C is for Carl

Today’s composer is Robert Carl! Robert is the chair of composition at The Hartt School, University of Hartford. He is a fantastic composer and teacher who I had the pleasure of studying with during my undergraduate studies at Hartt. His work can be very textural and can be seen as coming out of the American Ultramoderist tradition. Often, his work relates to the overtone series, though not always as straightforward as using the series for pitches (for example: in some cases the ratios are used to determine rhythmic content). His music is also very spiritual in many ways. While not being “religious” there is a sense of landscape and natural world spirituality that can be identified as transcendentalist. It may be because I am aware of his love of Charles Ives (one of the best classes I took at Hartt was his class “Charles Ives and His World”) but, he seems to be picking up right where Ives left off. Pieces having to do with American landscape, culture and, spirituality such as, the 5th Symphony “Land” or the orchestral piece White Heron are similar in composition and subject matter to pieces like The Housatonic at Stockbridge from The Three Places in New England. 

In the Spring of 2016 I was lucky enough to premiere a piece for solo percussion Robert wrote for me entitled: You Asked for it, Kevin! as you may have gathered from the title, the piece is extremely difficult. You Asked for it, Kevin! uses several layers of polyrhythms one for each stave which, indicates the different instrumental families (the piece is for snare drums, wood blocks, glass bottles, bass drum, tambourine and flower pots). All of the layers combine to create some rhythms that were impossible to perform (due to simultaneous playing on seven or eight different instruments). The solution to this problem is addressed in with a set of instructions in the preface of the piece that allow for different ways to realize the piece. One of the solutions (the one I chose to use) is an indeterminate method using the I Ching to determine which measures to play of each part and how many measures to overlap between the six different staves. The piece lasts exactly one minute which allows for many different realizations and even multiple realizations within a single concert program (in the premiere we also played a pre-recorded version of all the parts being played fully before my realization). You Asked for it, Kevin is not only a special piece to me because it was written for me but also due to how it has helped me grow as a musician and percussionist. I am in the process of creating a video/audio recording of the piece. Hopefully, that will be completed by the time this challenge ends and if so I will post it here.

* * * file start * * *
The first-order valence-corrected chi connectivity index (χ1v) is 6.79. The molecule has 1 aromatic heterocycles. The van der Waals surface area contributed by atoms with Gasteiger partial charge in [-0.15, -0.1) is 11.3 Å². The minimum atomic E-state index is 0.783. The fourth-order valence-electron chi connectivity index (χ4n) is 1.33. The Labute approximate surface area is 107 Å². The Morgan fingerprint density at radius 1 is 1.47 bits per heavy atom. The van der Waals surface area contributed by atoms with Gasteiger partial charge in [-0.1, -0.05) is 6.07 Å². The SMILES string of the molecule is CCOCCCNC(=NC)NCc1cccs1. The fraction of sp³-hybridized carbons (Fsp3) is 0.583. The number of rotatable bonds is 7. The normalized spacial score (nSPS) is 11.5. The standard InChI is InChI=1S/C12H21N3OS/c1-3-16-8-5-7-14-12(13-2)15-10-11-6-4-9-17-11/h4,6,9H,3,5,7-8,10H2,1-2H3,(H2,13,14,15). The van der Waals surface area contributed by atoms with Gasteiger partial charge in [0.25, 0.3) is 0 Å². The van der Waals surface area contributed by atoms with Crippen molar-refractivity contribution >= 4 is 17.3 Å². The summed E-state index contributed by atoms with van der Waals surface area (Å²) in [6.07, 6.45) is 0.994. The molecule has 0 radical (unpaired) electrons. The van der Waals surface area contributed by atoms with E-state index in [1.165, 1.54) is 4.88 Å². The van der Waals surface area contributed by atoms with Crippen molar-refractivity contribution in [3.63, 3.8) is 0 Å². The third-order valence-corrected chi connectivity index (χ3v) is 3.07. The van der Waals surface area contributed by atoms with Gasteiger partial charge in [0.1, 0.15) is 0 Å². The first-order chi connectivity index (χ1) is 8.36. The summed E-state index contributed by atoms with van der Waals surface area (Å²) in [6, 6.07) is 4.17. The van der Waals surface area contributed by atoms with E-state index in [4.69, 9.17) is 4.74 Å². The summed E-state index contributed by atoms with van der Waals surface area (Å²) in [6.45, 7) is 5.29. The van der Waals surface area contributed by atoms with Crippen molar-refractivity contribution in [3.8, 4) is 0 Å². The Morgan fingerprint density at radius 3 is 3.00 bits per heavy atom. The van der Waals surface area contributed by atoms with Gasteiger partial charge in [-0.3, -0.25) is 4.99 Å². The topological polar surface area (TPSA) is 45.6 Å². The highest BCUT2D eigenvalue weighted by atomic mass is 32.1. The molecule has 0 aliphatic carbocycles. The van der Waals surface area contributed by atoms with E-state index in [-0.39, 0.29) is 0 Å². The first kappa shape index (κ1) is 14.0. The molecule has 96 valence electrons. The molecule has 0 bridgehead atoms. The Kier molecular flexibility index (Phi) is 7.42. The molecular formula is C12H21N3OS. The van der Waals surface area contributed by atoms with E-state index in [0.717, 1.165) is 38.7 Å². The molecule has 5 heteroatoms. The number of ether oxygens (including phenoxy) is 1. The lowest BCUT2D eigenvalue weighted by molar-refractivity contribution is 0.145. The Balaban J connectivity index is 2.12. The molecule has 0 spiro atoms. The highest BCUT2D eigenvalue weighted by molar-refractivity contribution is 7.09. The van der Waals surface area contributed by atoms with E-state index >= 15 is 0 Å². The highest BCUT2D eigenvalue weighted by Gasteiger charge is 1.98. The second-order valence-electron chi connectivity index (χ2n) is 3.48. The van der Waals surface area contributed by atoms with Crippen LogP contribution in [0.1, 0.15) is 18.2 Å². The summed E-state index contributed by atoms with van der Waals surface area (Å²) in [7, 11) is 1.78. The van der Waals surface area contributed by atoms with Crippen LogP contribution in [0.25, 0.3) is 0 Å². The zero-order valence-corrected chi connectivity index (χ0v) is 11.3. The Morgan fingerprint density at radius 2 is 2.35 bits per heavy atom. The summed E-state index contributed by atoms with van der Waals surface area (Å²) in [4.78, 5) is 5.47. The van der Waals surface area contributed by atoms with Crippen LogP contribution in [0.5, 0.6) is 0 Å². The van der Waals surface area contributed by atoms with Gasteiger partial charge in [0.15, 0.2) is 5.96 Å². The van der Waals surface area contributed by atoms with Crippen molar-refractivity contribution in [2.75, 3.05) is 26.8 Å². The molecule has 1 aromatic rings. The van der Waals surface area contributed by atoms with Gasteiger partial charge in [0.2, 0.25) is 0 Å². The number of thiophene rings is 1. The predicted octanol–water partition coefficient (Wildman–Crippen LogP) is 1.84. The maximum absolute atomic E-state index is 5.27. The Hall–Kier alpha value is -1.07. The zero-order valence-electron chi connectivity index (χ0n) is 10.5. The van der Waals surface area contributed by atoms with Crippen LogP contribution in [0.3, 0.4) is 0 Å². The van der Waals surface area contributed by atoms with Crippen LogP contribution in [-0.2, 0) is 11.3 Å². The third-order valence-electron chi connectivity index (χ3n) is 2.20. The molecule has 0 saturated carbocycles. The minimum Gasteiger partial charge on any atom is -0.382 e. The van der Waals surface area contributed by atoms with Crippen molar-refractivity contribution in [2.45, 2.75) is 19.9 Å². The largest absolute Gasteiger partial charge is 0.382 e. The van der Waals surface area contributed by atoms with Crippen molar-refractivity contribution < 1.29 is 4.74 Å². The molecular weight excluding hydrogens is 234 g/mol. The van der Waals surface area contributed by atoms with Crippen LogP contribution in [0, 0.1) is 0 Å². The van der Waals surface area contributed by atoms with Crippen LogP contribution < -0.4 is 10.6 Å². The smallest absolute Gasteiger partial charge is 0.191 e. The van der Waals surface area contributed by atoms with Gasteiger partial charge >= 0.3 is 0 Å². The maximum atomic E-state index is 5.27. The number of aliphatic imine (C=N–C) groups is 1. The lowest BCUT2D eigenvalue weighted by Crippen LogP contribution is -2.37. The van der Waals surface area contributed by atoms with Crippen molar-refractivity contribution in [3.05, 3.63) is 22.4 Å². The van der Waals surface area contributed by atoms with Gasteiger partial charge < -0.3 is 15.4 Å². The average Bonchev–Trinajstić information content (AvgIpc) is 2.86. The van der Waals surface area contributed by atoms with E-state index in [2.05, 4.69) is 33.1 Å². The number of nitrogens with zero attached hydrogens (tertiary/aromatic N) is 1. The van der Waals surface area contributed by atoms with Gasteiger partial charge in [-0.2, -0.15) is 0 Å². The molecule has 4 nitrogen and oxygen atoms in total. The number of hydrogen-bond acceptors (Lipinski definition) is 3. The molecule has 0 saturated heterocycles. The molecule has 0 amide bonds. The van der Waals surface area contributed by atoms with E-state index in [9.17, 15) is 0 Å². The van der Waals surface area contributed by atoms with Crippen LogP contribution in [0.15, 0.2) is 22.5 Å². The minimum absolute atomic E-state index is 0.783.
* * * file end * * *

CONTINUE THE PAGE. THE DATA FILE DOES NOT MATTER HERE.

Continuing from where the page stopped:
In addition to being both a fantastic teach and composer, Robert is also a wonderful writer. Most notable is his book Terry Riley’s In C and he has also written an essay for the book The Farthest Place a collection of essays on the composer John Luther Adams (see A is for Adams). Recently, he has also edited the book Postmodern Music, Postmodern Listening a posthumously released book by Jonathan D. Kramer.

Recommended Listening/Viewing:

 

White Heron for Orchestra

Symphony No. 4 “The Ladder”

Symphony No. 5 “Land”

La Ville Engoutie for Wind Ensemble

You Asked For it, Kevin! for solo percussion

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